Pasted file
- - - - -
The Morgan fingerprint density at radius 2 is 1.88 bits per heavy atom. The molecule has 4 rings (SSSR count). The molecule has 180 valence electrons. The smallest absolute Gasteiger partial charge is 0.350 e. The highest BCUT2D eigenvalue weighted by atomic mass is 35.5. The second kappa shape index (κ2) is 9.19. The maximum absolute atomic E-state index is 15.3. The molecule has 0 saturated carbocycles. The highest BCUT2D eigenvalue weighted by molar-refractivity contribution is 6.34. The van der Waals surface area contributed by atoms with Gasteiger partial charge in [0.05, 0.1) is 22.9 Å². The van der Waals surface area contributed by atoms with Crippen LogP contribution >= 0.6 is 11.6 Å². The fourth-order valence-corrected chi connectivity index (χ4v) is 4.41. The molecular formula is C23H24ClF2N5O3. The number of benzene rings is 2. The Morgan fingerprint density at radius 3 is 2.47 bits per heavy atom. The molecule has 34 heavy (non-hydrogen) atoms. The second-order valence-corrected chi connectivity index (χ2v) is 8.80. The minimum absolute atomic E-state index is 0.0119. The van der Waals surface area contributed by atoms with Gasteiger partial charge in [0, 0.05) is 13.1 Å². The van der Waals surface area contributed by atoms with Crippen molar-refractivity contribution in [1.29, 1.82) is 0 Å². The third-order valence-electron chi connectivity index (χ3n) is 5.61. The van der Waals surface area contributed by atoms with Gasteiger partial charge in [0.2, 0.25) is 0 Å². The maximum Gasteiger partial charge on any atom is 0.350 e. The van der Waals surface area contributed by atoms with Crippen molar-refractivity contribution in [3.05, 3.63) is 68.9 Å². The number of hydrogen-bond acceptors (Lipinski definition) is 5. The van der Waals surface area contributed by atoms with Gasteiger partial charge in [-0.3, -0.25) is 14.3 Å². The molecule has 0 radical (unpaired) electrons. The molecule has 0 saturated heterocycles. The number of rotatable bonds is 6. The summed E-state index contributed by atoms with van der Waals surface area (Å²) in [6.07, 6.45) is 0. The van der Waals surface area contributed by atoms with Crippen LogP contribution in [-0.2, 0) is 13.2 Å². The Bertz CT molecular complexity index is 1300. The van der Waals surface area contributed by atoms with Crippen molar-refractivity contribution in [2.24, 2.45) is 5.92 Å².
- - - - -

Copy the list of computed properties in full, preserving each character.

The Morgan fingerprint density at radius 2 is 1.88 bits per heavy atom. The molecule has 4 rings (SSSR count). The molecule has 180 valence electrons. The smallest absolute Gasteiger partial charge is 0.350 e. The highest BCUT2D eigenvalue weighted by atomic mass is 35.5. The second kappa shape index (κ2) is 9.19. The maximum absolute atomic E-state index is 15.3. The molecule has 0 saturated carbocycles. The highest BCUT2D eigenvalue weighted by molar-refractivity contribution is 6.34. The van der Waals surface area contributed by atoms with Gasteiger partial charge in [0.05, 0.1) is 22.9 Å². The van der Waals surface area contributed by atoms with Crippen LogP contribution >= 0.6 is 11.6 Å². The fourth-order valence-corrected chi connectivity index (χ4v) is 4.41. The molecular formula is C23H24ClF2N5O3. The number of benzene rings is 2. The Morgan fingerprint density at radius 3 is 2.47 bits per heavy atom. The molecule has 34 heavy (non-hydrogen) atoms. The second-order valence-corrected chi connectivity index (χ2v) is 8.80. The minimum absolute atomic E-state index is 0.0119. The van der Waals surface area contributed by atoms with Gasteiger partial charge in [0, 0.05) is 13.1 Å². The van der Waals surface area contributed by atoms with Crippen molar-refractivity contribution in [1.29, 1.82) is 0 Å². The third-order valence-electron chi connectivity index (χ3n) is 5.61. The van der Waals surface area contributed by atoms with Gasteiger partial charge in [0.2, 0.25) is 0 Å². The maximum Gasteiger partial charge on any atom is 0.350 e. The van der Waals surface area contributed by atoms with Crippen molar-refractivity contribution in [3.05, 3.63) is 68.9 Å². The number of hydrogen-bond acceptors (Lipinski definition) is 5. The van der Waals surface area contributed by atoms with Gasteiger partial charge in [-0.3, -0.25) is 14.3 Å². The molecule has 0 radical (unpaired) electrons. The molecule has 0 saturated heterocycles. The number of rotatable bonds is 6. The summed E-state index contributed by atoms with van der Waals surface area (Å²) in [6.07, 6.45) is 0. The van der Waals surface area contributed by atoms with Crippen LogP contribution in [-0.2, 0) is 13.2 Å². The Bertz CT molecular complexity index is 1300. The van der Waals surface area contributed by atoms with Crippen molar-refractivity contribution in [2.24, 2.45) is 5.92 Å².